In Case You Missed It Print E-mail
Written by Mike Buetow and Chelsey Drysdale   
Saturday, 31 August 2013 01:03

3D Printing
Devices from the Printer?
Abstract: A few months ago came warnings of new 3D printer technology. For only a few hundred dollars, one could acquire a working printer, some raw material and a suitable computer program and then restore with this equipment guns and other weapons and abuse for terrorist purposes. In fact, complex mechanical structures can be implemented with 3D technology today. A 3D printer for home use that produces stable, functional equipment seems less fantasy than reality. For instance, some 30% of all components of an Airbus are manufactured with this technology. However, what’s not yet used are parts that are exposed to large mechanical and thermal loads. (Leuze Verlag, August 2013)

Design
“Multi-Physics Addresses Electronics Design Challenges”
Author: Laura Bowen
Abstract: Conceptualization using simulation software is becoming important earlier in the design process, allowing engineers to verify and optimize their design before building a prototype. (Electronic Product Design & Test, August 2013)

Flex Circuits
“Effect of High-Humidity Testing on Material Parameters of Flexible Printed Circuit Board Materials”
Authors: Sanna Lahokallio, Kirsi Saarinen and Laura Frisk; This e-mail address is being protected from spambots. You need JavaScript enabled to view it .
Abstract: The tendency of polymers to absorb moisture impairs especially their electrical and mechanical properties. These are important characteristics for printed circuit board materials, which should provide mechanical support, as well as electrical insulation, in many different environments in order to guarantee safe operation for electrical devices. Moreover, the effects of moisture are accelerated at increased temperatures. In this study, three flexible PCB dielectric materials, namely polyimide (PI), fluorinated ethylene-propylene (FEP), and polyethylene terephthalate (PET), were aged over different periods of time in a high-humidity test, in which the temperature was 85°C and relative humidity 85%. After aging, the changes in the structure of the polymers were studied by determining different material parameters, such as modulus of elasticity, glass transition temperature, melting point, coefficient of thermal expansion, water absorption, and crystallinity, and changes in the chemical structure with several techniques, including thermomechanical analysis, differential scanning calorimetry, Fourier-transform infrared spectroscopy, moisture analysis, and a precision scale. The results showed that PI was extremely stable under the aging conditions and therefore an excellent choice for electrical applications under harsh conditions. Similarly, FEP proved to be relatively stable under the applied aging conditions. However, its crystallinity increased markedly during aging, and after 6000hr. of aging, the results indicated oxidation. PET suffered from hydrolysis during the test, leading to its embrittlement after 2000hr. of aging. (Journal of Electronic Materials, September 2013)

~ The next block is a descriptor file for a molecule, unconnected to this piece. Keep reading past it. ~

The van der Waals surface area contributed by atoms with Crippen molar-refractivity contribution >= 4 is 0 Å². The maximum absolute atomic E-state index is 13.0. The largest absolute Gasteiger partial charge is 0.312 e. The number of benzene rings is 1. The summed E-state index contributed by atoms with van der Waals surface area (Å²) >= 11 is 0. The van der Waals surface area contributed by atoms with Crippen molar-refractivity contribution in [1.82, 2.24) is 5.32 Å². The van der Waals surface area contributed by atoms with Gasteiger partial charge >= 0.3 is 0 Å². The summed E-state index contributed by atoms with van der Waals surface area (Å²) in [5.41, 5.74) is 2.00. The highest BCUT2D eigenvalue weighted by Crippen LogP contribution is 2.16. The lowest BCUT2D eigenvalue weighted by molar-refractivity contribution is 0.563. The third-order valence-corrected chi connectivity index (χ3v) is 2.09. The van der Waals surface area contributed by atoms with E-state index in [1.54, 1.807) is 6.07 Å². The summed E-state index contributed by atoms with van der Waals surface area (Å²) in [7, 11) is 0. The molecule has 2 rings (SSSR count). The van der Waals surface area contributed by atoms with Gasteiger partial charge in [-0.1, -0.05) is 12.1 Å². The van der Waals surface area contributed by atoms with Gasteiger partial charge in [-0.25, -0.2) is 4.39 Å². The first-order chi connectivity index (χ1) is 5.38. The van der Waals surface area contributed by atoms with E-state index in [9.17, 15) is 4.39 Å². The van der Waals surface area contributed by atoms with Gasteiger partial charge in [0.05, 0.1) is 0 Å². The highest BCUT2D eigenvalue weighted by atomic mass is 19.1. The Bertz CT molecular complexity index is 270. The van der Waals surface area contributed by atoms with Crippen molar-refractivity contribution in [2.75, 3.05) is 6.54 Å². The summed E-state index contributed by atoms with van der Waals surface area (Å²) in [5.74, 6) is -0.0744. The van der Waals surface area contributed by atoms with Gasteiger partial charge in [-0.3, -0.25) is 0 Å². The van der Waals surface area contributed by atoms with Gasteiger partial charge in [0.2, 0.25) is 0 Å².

Solder Reliability
“Failure Analysis of Board-Level Sn-Ag-Cu Solder Interconnections under JEDEC Standard Drop Test”
Authors: Bo Zhang, Jing Si Xi, Pin Kuan Liu and Han Ding; This e-mail address is being protected from spambots. You need JavaScript enabled to view it .
Abstract: This work investigates the board-level drop reliability of PCBs assembled using three chip-size packages subjected to Jedec standard drop test condition B. The acceleration and dynamic strain responses at several locations of the board-level package in the time and frequency domain are comprehensively investigated. The results in the time domain suggest that the dynamic response of the board-level package has two phases: forced vibration and free vibration. The maximum response occurs at the first half free vibration cycle. The acceleration response at the center of the PCB is larger than at the edges, whereas the dynamic strain response is just the opposite. The results in the frequency domain show that the first mode is fundamental. In addition, failure analysis is performed using the dye-and-pry test and cross-section test, suggesting that the brittle cracking occurs at the layer between the IC pad and the solder, not only through intermetallic compound (IMC) but also along the surface between the IC pad and IMC. (Journal of Electronic Materials, September 2013)

This column provides abstracts from recent industry conferences and company white papers. Our goal is to provide an added opportunity for readers to keep abreast of technology and business trends.

Last Updated on Tuesday, 03 September 2013 16:48
 

Search

Search

Login

CB Login

Language

Language

English French German Italian Portuguese Russian Spanish
 


Printed Circuit Design & Fab Magazine on Facebook